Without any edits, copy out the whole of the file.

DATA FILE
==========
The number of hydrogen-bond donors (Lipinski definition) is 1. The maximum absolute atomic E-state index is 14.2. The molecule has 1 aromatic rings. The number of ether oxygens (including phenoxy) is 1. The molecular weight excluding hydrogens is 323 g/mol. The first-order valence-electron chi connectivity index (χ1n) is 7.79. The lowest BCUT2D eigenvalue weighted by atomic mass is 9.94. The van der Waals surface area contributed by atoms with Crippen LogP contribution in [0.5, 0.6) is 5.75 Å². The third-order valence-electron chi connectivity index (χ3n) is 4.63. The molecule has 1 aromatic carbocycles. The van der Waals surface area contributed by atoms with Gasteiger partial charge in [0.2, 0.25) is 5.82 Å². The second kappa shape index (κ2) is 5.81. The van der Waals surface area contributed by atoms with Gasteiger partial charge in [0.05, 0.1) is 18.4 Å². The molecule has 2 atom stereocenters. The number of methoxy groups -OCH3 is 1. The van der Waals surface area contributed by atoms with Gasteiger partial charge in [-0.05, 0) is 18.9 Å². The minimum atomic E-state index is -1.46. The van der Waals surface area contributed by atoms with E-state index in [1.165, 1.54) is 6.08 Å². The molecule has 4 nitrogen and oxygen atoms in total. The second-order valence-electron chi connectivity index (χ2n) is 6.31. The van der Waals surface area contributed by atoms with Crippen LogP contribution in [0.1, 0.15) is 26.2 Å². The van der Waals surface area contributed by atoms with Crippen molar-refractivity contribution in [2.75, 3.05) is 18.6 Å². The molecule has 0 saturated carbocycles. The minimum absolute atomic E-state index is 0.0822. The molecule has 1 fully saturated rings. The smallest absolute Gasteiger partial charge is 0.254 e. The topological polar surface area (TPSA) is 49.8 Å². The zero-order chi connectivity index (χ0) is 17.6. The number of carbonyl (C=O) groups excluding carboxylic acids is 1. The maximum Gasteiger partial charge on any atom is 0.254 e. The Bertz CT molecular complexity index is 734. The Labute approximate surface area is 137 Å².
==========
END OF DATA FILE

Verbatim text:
The number of hydrogen-bond donors (Lipinski definition) is 1. The maximum absolute atomic E-state index is 14.2. The molecule has 1 aromatic rings. The number of ether oxygens (including phenoxy) is 1. The molecular weight excluding hydrogens is 323 g/mol. The first-order valence-electron chi connectivity index (χ1n) is 7.79. The lowest BCUT2D eigenvalue weighted by atomic mass is 9.94. The van der Waals surface area contributed by atoms with Crippen LogP contribution in [0.5, 0.6) is 5.75 Å². The third-order valence-electron chi connectivity index (χ3n) is 4.63. The molecule has 1 aromatic carbocycles. The van der Waals surface area contributed by atoms with Gasteiger partial charge in [0.2, 0.25) is 5.82 Å². The second kappa shape index (κ2) is 5.81. The van der Waals surface area contributed by atoms with Gasteiger partial charge in [0.05, 0.1) is 18.4 Å². The molecule has 2 atom stereocenters. The number of methoxy groups -OCH3 is 1. The van der Waals surface area contributed by atoms with Gasteiger partial charge in [-0.05, 0) is 18.9 Å². The minimum atomic E-state index is -1.46. The van der Waals surface area contributed by atoms with E-state index in [1.165, 1.54) is 6.08 Å². The molecule has 4 nitrogen and oxygen atoms in total. The second-order valence-electron chi connectivity index (χ2n) is 6.31. The van der Waals surface area contributed by atoms with Crippen LogP contribution in [0.1, 0.15) is 26.2 Å². The van der Waals surface area contributed by atoms with Crippen molar-refractivity contribution in [2.75, 3.05) is 18.6 Å². The molecule has 0 saturated carbocycles. The minimum absolute atomic E-state index is 0.0822. The molecule has 1 fully saturated rings. The smallest absolute Gasteiger partial charge is 0.254 e. The topological polar surface area (TPSA) is 49.8 Å². The zero-order chi connectivity index (χ0) is 17.6. The number of carbonyl (C=O) groups excluding carboxylic acids is 1. The maximum Gasteiger partial charge on any atom is 0.254 e. The Bertz CT molecular complexity index is 734. The Labute approximate surface area is 137 Å².